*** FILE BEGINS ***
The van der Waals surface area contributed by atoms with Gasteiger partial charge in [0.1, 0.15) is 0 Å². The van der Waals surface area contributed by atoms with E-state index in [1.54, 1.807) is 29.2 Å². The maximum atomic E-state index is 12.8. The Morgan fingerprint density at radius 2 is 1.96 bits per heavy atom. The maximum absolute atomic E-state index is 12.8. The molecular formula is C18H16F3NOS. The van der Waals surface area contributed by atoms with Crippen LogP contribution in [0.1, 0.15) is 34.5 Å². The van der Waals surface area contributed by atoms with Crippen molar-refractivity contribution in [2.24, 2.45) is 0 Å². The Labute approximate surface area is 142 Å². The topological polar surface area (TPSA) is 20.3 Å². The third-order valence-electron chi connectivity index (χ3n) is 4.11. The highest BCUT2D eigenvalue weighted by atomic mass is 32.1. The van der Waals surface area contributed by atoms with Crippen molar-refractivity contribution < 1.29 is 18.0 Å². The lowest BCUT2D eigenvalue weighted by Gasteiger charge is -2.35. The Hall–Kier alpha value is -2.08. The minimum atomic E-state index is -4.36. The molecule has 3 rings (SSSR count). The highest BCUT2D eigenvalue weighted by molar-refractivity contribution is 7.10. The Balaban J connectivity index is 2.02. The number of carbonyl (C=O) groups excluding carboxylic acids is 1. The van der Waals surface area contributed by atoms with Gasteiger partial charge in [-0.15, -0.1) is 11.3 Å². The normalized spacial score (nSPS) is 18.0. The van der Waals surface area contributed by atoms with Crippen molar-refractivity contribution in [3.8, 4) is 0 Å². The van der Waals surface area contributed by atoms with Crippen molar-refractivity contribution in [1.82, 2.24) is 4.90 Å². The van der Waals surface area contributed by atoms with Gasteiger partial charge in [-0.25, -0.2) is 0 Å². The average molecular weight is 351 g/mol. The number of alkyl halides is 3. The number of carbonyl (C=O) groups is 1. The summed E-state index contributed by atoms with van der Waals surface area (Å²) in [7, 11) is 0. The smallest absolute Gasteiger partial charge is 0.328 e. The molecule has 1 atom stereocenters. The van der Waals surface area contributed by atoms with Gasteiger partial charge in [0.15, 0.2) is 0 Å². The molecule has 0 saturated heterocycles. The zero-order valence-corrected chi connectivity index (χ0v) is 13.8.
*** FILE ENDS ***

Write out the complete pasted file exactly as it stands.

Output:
The van der Waals surface area contributed by atoms with Gasteiger partial charge in [0.1, 0.15) is 0 Å². The van der Waals surface area contributed by atoms with E-state index in [1.54, 1.807) is 29.2 Å². The maximum atomic E-state index is 12.8. The Morgan fingerprint density at radius 2 is 1.96 bits per heavy atom. The maximum absolute atomic E-state index is 12.8. The molecular formula is C18H16F3NOS. The van der Waals surface area contributed by atoms with Crippen LogP contribution in [0.1, 0.15) is 34.5 Å². The van der Waals surface area contributed by atoms with Crippen molar-refractivity contribution in [2.24, 2.45) is 0 Å². The Labute approximate surface area is 142 Å². The topological polar surface area (TPSA) is 20.3 Å². The third-order valence-electron chi connectivity index (χ3n) is 4.11. The highest BCUT2D eigenvalue weighted by atomic mass is 32.1. The van der Waals surface area contributed by atoms with Crippen molar-refractivity contribution < 1.29 is 18.0 Å². The lowest BCUT2D eigenvalue weighted by Gasteiger charge is -2.35. The Hall–Kier alpha value is -2.08. The minimum atomic E-state index is -4.36. The molecule has 3 rings (SSSR count). The highest BCUT2D eigenvalue weighted by molar-refractivity contribution is 7.10. The Balaban J connectivity index is 2.02. The number of carbonyl (C=O) groups excluding carboxylic acids is 1. The van der Waals surface area contributed by atoms with Gasteiger partial charge in [-0.15, -0.1) is 11.3 Å². The normalized spacial score (nSPS) is 18.0. The van der Waals surface area contributed by atoms with Crippen molar-refractivity contribution in [3.8, 4) is 0 Å². The van der Waals surface area contributed by atoms with Crippen molar-refractivity contribution in [1.82, 2.24) is 4.90 Å². The van der Waals surface area contributed by atoms with Gasteiger partial charge in [-0.25, -0.2) is 0 Å². The average molecular weight is 351 g/mol. The number of alkyl halides is 3. The number of carbonyl (C=O) groups is 1. The summed E-state index contributed by atoms with van der Waals surface area (Å²) in [7, 11) is 0. The smallest absolute Gasteiger partial charge is 0.328 e. The molecule has 1 atom stereocenters. The van der Waals surface area contributed by atoms with Gasteiger partial charge in [0.15, 0.2) is 0 Å². The molecule has 0 saturated heterocycles. The zero-order valence-corrected chi connectivity index (χ0v) is 13.8.